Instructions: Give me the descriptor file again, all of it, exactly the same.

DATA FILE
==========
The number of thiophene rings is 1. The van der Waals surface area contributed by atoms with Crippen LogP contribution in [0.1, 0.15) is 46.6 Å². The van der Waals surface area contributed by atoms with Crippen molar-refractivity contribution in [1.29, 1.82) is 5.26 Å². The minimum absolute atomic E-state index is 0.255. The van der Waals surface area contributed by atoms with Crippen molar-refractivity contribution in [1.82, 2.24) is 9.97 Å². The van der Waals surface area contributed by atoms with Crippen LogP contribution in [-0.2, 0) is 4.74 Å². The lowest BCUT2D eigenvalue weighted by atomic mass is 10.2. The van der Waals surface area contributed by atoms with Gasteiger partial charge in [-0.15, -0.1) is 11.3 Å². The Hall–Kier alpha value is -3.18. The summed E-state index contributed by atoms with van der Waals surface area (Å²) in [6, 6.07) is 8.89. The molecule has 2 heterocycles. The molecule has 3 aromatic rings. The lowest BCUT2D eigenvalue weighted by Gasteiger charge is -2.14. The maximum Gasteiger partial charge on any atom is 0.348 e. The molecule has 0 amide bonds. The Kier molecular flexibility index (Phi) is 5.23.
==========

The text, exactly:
The number of thiophene rings is 1. The van der Waals surface area contributed by atoms with Crippen LogP contribution in [0.1, 0.15) is 46.6 Å². The van der Waals surface area contributed by atoms with Crippen molar-refractivity contribution in [1.29, 1.82) is 5.26 Å². The minimum absolute atomic E-state index is 0.255. The van der Waals surface area contributed by atoms with Crippen molar-refractivity contribution in [1.82, 2.24) is 9.97 Å². The van der Waals surface area contributed by atoms with Crippen LogP contribution in [-0.2, 0) is 4.74 Å². The lowest BCUT2D eigenvalue weighted by atomic mass is 10.2. The van der Waals surface area contributed by atoms with Gasteiger partial charge in [-0.15, -0.1) is 11.3 Å². The Hall–Kier alpha value is -3.18. The summed E-state index contributed by atoms with van der Waals surface area (Å²) in [6, 6.07) is 8.89. The molecule has 2 heterocycles. The molecule has 3 aromatic rings. The lowest BCUT2D eigenvalue weighted by Gasteiger charge is -2.14. The maximum Gasteiger partial charge on any atom is 0.348 e. The molecule has 0 amide bonds. The Kier molecular flexibility index (Phi) is 5.23.